SPHP Announces 13-Year, $150 Million Master Facilities Plan for Samaritan and St. Mary’s Hospitals
St. Peter’s Health Partners (SPHP) today announced a comprehensive, 13-year master facility plan for its Troy-based community hospitals – Samaritan Hospital and St. Mary’s Hospital. The Troy Master Facilities Plan (MFP) includes a $150 million, three-phased strategic development project that would represent one of the largest private-sector investments in Troy and Rensselaer County history.
The plan, when completed in the mid-2020s, would include construction, renovation and modernization of inpatient facilities on Samaritan’s campus and outpatient facilities on St. Mary’s campus. Among the major highlights of the project: construction of a new five-story, inpatient pavilion including an expanded emergency department, and intensive care and progressive care beds; enhancements to cancer services; other infrastructure improvements; and a 500-space parking garage.
The plan, to be implemented over an extended period between 2012 to 2025, would fulfill a key tenet of the October 2011 merger that created St. Peter’s Health Partners – improvements to the health care facilities and programs in Troy. St. Peter’s Health Partners – the region’s largest health system – was created by the merger of St. Peter’s Health Care Services, Northeast Health and Seton Health. It has a $1.1 billion annual budget and is also the region’s largest private employer with 11,700 employees in 125 locations in seven counties of northeastern New York.
Many projects under the plan will require approvals by federal, state or local government and/or regulatory agencies, and will be dependent on securing capital financing.
The Troy MFP is designed to be practical, forward-thinking and flexible, allowing for the immediate start of final planning and construction on some parts of the plan, while making possible adjustments to Phases 2 and 3 as health reform and market forces change health care needs in Troy and the region. Multiple institutional and state studies have suggested that Troy cannot sustain two full-service community hospitals for the long-term. Due to planning, regulatory and bidding processes which must be completed before any construction can begin, relocation of certain services from Samaritan to St. Mary’s will begin approximately in 2015.
Under the Troy MFP, St. Mary’s Hospital will continue to provide inpatient services for the next 10 years as it transitions to become an advanced ambulatory care campus, providing important outpatient services to the community. By 2023, Samaritan Hospital will serve as the single facility for medical/surgical inpatient care in the greater Troy area.
“One of the key goals of the merger was to create a long-term, sustainable acute-care presence in Troy, to position our hospitals to provide the best care possible for patients in this community while acknowledging the tenets and sweeping changes of health reform,” said James K. Reed, MD, MBA, president and chief executive officer of SPHP. “This has always been a part of the historical mission of both Northeast Health and Seton Health, and it was a commitment made by St. Peter’s Health Partners at the time of the merger.”
“Hospitals and other health facilities across the country are undergoing significant changes as a result of federal health care reform and continued reductions in state and federal reimbursement. We wanted to be proactive in creating a facilities plan that responds to the changing health care environment and that will meet the current and future needs of the Troy area communities,” said Dr. Reed.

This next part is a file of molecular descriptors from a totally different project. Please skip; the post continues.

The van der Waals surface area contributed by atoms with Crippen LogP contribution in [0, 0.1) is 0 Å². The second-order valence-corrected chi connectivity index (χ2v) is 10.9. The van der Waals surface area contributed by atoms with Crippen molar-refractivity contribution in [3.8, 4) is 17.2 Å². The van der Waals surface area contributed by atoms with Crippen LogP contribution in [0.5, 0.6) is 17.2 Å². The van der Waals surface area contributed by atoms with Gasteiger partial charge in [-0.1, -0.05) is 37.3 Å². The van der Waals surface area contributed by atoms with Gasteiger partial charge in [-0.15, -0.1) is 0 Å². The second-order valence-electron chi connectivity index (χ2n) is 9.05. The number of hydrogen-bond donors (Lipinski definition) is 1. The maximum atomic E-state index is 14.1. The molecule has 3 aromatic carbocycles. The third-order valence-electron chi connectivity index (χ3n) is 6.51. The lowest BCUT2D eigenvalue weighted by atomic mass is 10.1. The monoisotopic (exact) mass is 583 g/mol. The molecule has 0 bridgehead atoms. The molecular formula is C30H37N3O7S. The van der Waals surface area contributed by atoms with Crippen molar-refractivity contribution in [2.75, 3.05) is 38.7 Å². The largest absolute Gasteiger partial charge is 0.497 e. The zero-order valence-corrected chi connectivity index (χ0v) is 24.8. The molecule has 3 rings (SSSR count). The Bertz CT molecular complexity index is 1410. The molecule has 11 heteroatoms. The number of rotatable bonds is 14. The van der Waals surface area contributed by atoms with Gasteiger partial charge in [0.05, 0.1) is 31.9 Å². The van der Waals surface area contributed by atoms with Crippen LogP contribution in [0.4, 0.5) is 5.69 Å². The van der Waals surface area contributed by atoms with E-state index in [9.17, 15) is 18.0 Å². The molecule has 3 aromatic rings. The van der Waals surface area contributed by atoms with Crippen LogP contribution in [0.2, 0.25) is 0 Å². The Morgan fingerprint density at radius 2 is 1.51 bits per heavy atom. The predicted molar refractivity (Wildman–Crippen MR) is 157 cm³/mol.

Follow-up on Earlier System Design Study
The Troy MFP builds on a system design study released in 2010 during the process of merging the three health systems. That study outlined how the system’s acute care hospitals could be reconfigured or consolidated to provide greater access, efficiency and fiscal sustainability. The 2010 system design study called for establishing Samaritan Hospital as the inpatient facility in Troy with its large bed capacity and larger operating room suites. Samaritan’s larger, more flexible site plan and ongoing capital investment have also made the facility more practical for future development. St. Mary’s Hospital would become an outpatient services facility over an extended period of time.
Both the 2010 study and the Troy MFP agree that continuing with two full-service community hospitals is not sustainable. The Troy hospitals currently run at approximately 60 percent of licensed beds capacity, and inpatient volume is expected to decline further. Inpatient volume will not be adequate to sustain two aging hospital facilities over the long-term. Further, neither of the Emergency Departments or intensive care units in Troy are adequate to meet current acute care needs.
The 2010 study was performed by Deloitte, a national health care consulting firm, in conjunction with SPHP senior leadership and the Board of Trustees. It took a broad, pre-merger look at market consolidation potentials in preparation for review of the merger by the Federal Trade Commission (FTC). The more recent Troy MFP took a much closer look at facilities and program needs. Conducted by FreemanWhite – a renowned architectural firm – it included the review of engineering, mechanical, HVAC, plumbing and architectural issues in the facilities to help focus the planning efforts.
In developing a phased approach to facilities development in Troy, the plan answers the questions: what steps to take, in what order to take them, and the timing of those steps.